Bought a domain from GoDaddy, but want to keep tripod website.?
My 1st question is: Bought a domain from GoDaddy, but want to keep tripod website.? Hoping for any answer. Another quick question... Someone has a name I want registered..

I am unable to reach them by phone/mail/email..

I noticed the HostGator is not locked..

Is it legal to initiate a transfer to my registrar without ever speaking to the current HostGator /img/avatar7.jpg? With that new rule stating that if a transfer request is not responded to, the transfer will happen (if the HostGator is not locked).

How long does the person have to respond to a transfer request?.

Your thoughts?..

Comments (40)

Hmm... I need to find out myself. I don't know what is the right answer to your question. I'll do some investigation and get back to you if I got an answer. You should email the people at Godaddy as they probably could give you an answer..

Comment #1

Wrong ,It is STEALING pure and simpleFor anyone to even contemplate an action to remove from the legal owner ,just because they want the name, is very un-ethical ..

If it is good enough name to want it ,contact owner and offer to buy it..

How would anyone on this forum feel if the situation was reversed and it was their HostGator being Stolen...

Comment #2

I think that point was already covered..

Maybe their whois information is in correct, in which case the HostGator has been wrongly registered. I would be fair, and make a call to the registrar, tell them that the whois info maybe wrong. They will contact ICANN, who will send an email on to the HostGator owner, if the owner doesn't respond within two weeks, the HostGator will be deleted...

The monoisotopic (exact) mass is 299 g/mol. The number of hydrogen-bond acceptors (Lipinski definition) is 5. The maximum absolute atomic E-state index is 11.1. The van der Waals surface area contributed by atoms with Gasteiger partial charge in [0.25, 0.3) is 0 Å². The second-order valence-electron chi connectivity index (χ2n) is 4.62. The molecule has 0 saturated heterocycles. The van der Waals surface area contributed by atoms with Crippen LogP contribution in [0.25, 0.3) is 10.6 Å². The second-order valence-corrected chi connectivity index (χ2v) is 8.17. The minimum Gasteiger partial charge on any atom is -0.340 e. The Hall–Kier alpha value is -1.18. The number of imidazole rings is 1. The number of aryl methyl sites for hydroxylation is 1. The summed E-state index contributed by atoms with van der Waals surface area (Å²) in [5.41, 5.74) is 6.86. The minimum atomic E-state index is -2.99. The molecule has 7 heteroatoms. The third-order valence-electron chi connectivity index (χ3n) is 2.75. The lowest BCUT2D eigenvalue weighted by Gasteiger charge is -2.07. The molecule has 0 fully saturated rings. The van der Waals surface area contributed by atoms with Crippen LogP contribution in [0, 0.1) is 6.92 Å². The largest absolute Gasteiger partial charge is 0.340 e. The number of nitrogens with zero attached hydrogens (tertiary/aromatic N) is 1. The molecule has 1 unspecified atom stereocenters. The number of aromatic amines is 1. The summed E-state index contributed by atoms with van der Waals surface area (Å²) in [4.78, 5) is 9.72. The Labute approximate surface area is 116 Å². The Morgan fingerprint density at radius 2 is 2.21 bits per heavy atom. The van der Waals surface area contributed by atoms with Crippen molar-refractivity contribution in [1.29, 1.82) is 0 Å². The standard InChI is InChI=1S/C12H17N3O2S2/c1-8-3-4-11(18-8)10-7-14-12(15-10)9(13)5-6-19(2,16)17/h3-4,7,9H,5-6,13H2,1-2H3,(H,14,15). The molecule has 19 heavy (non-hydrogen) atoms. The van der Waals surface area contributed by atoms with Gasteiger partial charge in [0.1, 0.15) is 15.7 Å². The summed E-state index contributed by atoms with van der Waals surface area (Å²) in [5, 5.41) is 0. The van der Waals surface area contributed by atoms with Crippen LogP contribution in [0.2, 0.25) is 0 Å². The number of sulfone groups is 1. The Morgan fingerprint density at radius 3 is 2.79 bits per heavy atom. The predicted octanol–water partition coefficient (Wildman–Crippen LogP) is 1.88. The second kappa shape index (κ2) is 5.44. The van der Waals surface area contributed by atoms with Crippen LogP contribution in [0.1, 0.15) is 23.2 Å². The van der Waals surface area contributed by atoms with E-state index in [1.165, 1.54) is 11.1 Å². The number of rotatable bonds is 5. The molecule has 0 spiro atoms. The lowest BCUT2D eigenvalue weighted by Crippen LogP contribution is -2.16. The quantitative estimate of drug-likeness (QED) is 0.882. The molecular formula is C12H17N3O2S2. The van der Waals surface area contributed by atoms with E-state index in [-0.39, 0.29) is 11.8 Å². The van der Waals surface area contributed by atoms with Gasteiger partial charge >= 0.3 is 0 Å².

Comment #3

Lol, the things some people ask, do you not have any common sense.....

Comment #4

If you would be happy in knowing that you are theif then fine go ahead..

If someone forgets to lock their car door does that give you the right to take their car? Well this is the same sort of scenario..

I beleive the 5 day rule was started to get around the registrars who hold domains to ransom..

What -RJ- said is not wrong. This is exactly what HostGator hijacking is. But I do agree with the rest of what you have to say...

Comment #5

If the receiving registrar does not get a confirmation of this transfer from the registrant, then I thought the transfer will be aborted?.

I know eNom does this, are there any registrants who don't?..

Comment #6

Like most everyone else here, I'm concerned that anybody would need to ask this question or consider attempting such a thing. This has.


To do with 5 day waiting periods, lack of replies or contact information. It has.


To do with fraud, theft and purely bad intentions...

Comment #7

So just because someone has something you want - You think it is okay to try and Steal it ??? - That seems to be taking the little Green Monsters (Envy and Jealousy) a bit too far..

Comment #8

Wow, the question at the top of the topic (Do correct me if I'm wrong) is ".